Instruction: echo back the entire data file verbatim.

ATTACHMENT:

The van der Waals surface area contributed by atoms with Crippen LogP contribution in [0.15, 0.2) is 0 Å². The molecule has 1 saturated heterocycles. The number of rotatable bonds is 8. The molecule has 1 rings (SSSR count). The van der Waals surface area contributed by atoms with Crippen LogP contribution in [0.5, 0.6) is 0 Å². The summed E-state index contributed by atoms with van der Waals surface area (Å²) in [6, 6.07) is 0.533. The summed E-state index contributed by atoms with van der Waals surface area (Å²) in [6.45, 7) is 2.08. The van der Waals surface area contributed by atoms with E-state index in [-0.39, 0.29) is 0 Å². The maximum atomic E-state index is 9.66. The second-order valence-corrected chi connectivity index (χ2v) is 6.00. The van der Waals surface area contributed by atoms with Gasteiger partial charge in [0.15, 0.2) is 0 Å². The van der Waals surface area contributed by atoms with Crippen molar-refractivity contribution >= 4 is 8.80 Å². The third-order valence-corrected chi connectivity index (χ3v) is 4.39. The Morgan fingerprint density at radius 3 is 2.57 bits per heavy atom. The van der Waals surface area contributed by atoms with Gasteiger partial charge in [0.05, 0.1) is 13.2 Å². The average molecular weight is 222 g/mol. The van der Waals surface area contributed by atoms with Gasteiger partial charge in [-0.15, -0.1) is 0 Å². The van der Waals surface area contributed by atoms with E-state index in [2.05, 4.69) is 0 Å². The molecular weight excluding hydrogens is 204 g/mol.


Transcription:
The van der Waals surface area contributed by atoms with Crippen LogP contribution in [0.15, 0.2) is 0 Å². The molecule has 1 saturated heterocycles. The number of rotatable bonds is 8. The molecule has 1 rings (SSSR count). The van der Waals surface area contributed by atoms with Crippen LogP contribution in [0.5, 0.6) is 0 Å². The summed E-state index contributed by atoms with van der Waals surface area (Å²) in [6, 6.07) is 0.533. The summed E-state index contributed by atoms with van der Waals surface area (Å²) in [6.45, 7) is 2.08. The van der Waals surface area contributed by atoms with E-state index in [-0.39, 0.29) is 0 Å². The maximum atomic E-state index is 9.66. The second-order valence-corrected chi connectivity index (χ2v) is 6.00. The van der Waals surface area contributed by atoms with Gasteiger partial charge in [0.15, 0.2) is 0 Å². The van der Waals surface area contributed by atoms with Crippen molar-refractivity contribution >= 4 is 8.80 Å². The third-order valence-corrected chi connectivity index (χ3v) is 4.39. The Morgan fingerprint density at radius 3 is 2.57 bits per heavy atom. The van der Waals surface area contributed by atoms with Gasteiger partial charge in [0.05, 0.1) is 13.2 Å². The average molecular weight is 222 g/mol. The van der Waals surface area contributed by atoms with Gasteiger partial charge in [-0.15, -0.1) is 0 Å². The van der Waals surface area contributed by atoms with E-state index in [2.05, 4.69) is 0 Å². The molecular weight excluding hydrogens is 204 g/mol.